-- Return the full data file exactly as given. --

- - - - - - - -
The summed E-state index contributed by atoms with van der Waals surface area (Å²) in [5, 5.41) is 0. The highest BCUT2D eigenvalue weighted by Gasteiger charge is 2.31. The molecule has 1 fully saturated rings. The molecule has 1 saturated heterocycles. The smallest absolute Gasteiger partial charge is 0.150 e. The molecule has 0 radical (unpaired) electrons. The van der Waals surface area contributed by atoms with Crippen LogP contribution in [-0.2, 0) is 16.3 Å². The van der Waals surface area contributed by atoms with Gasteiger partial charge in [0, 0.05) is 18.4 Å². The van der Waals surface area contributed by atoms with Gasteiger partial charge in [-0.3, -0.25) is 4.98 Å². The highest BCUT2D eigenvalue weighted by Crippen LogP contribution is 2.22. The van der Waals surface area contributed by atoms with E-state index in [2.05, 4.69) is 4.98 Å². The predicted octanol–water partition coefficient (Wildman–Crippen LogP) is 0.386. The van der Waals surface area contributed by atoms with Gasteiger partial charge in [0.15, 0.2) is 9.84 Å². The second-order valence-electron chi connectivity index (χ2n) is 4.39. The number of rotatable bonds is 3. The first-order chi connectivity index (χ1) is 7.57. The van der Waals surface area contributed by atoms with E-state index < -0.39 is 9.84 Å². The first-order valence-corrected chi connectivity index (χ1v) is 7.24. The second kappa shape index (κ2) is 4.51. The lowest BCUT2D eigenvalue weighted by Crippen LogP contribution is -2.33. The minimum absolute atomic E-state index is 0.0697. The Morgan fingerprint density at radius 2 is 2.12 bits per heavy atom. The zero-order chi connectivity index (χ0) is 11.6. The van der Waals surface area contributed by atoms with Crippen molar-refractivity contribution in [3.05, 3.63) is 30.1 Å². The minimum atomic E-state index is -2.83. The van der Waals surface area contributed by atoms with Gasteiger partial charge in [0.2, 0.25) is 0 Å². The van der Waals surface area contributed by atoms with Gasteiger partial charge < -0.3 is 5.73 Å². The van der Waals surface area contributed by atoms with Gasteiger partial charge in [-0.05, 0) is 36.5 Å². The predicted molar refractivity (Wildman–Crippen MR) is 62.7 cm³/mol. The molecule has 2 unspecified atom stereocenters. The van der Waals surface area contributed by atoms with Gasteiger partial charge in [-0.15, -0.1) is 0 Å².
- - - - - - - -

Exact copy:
The summed E-state index contributed by atoms with van der Waals surface area (Å²) in [5, 5.41) is 0. The highest BCUT2D eigenvalue weighted by Gasteiger charge is 2.31. The molecule has 1 fully saturated rings. The molecule has 1 saturated heterocycles. The smallest absolute Gasteiger partial charge is 0.150 e. The molecule has 0 radical (unpaired) electrons. The van der Waals surface area contributed by atoms with Crippen LogP contribution in [-0.2, 0) is 16.3 Å². The van der Waals surface area contributed by atoms with Gasteiger partial charge in [0, 0.05) is 18.4 Å². The van der Waals surface area contributed by atoms with Gasteiger partial charge in [-0.3, -0.25) is 4.98 Å². The highest BCUT2D eigenvalue weighted by Crippen LogP contribution is 2.22. The van der Waals surface area contributed by atoms with E-state index in [2.05, 4.69) is 4.98 Å². The predicted octanol–water partition coefficient (Wildman–Crippen LogP) is 0.386. The van der Waals surface area contributed by atoms with Gasteiger partial charge in [0.15, 0.2) is 9.84 Å². The second-order valence-electron chi connectivity index (χ2n) is 4.39. The number of rotatable bonds is 3. The first-order chi connectivity index (χ1) is 7.57. The van der Waals surface area contributed by atoms with E-state index < -0.39 is 9.84 Å². The first-order valence-corrected chi connectivity index (χ1v) is 7.24. The second kappa shape index (κ2) is 4.51. The lowest BCUT2D eigenvalue weighted by Crippen LogP contribution is -2.33. The minimum absolute atomic E-state index is 0.0697. The Morgan fingerprint density at radius 2 is 2.12 bits per heavy atom. The zero-order chi connectivity index (χ0) is 11.6. The van der Waals surface area contributed by atoms with Crippen molar-refractivity contribution in [3.05, 3.63) is 30.1 Å². The minimum atomic E-state index is -2.83. The van der Waals surface area contributed by atoms with Gasteiger partial charge in [0.2, 0.25) is 0 Å². The van der Waals surface area contributed by atoms with Gasteiger partial charge < -0.3 is 5.73 Å². The van der Waals surface area contributed by atoms with Gasteiger partial charge in [-0.05, 0) is 36.5 Å². The predicted molar refractivity (Wildman–Crippen MR) is 62.7 cm³/mol. The molecule has 2 unspecified atom stereocenters. The van der Waals surface area contributed by atoms with Gasteiger partial charge in [-0.15, -0.1) is 0 Å².